Cylinder HeadsThe most significant factor in horsepower production for any engine is the cylinder head. Because cast-iron production cylinder heads were mandated, our choices were limited. We debated using late-model production Magnum heads as well as Mopar Performance's big-valve Magnum RT castings but found both to be cost-prohibitive thanks to the need to update to a specific valvetrain (the Magnum engines were the first Mopar V-8 engines to incorporate a stud-mounted rocker arm in place of the ubiquitous shaft system). Also worth taking into consideration is the intake manifold selection available for the Magnum cylinder heads. Since we were mandated to use a dual-plane intake, the only offering is a low-performance dual-plane offered by Mopar Performance best suited to towing duty. The best remaining alternative was a 360 casting rebuilt by Aerohead with 2.02/1.60 intake and exhaust valves. While not as good on the exhaust side as some later-model castings, mid-'70s 360 smog heads feature greater cross-sectional area through the pushrod restriction. Also guiding our choice is the fact that these heads are readily available by mail order from Aerohead Racing. Aerohead offers 360 castings with 2.02/1.60 stainless valves, a three-angle valve job, hydraulic valve springs, 7-degree locks, bronze guides, and chrome-moly retainers for only $499 a pair plus shipping. An additional 100 bucks gets you the 915/587 castings that purportedly have a slightly larger intake port volume. We opted for the 587s and specified hydraulic-cam valvesprings able to accommodate up to 0.580-inch lift for no extra charge.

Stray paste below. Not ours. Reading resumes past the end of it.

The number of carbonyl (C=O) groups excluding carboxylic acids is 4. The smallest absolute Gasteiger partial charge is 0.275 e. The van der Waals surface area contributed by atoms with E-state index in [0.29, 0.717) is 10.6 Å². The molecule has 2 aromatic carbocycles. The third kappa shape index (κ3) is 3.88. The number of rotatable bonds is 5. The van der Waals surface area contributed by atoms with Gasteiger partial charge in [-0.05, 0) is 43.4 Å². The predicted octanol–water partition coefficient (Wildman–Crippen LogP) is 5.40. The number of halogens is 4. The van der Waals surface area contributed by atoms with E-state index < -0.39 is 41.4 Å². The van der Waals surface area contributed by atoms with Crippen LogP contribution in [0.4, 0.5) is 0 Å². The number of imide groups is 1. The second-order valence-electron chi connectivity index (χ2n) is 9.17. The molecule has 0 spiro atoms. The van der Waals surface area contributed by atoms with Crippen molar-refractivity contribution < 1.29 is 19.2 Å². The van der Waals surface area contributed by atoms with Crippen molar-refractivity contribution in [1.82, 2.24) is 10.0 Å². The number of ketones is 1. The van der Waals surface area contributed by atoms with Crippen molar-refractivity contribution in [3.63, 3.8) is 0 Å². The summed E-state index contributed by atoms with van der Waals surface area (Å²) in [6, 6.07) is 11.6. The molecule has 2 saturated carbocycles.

Bump And Grind: Cam SelectionA hydraulic flat-tappet cam is the name of the game here, so revs will be kept below 6,500 rpm, fitting nicely with our stock cylinder heads. Crane Cams came through with an off-the-shelf hydraulic grind that on paper seems pretty lumpy. We opted for enough lift to assist with torque production and enough duration to crutch the limited flow of the stock cylinder heads.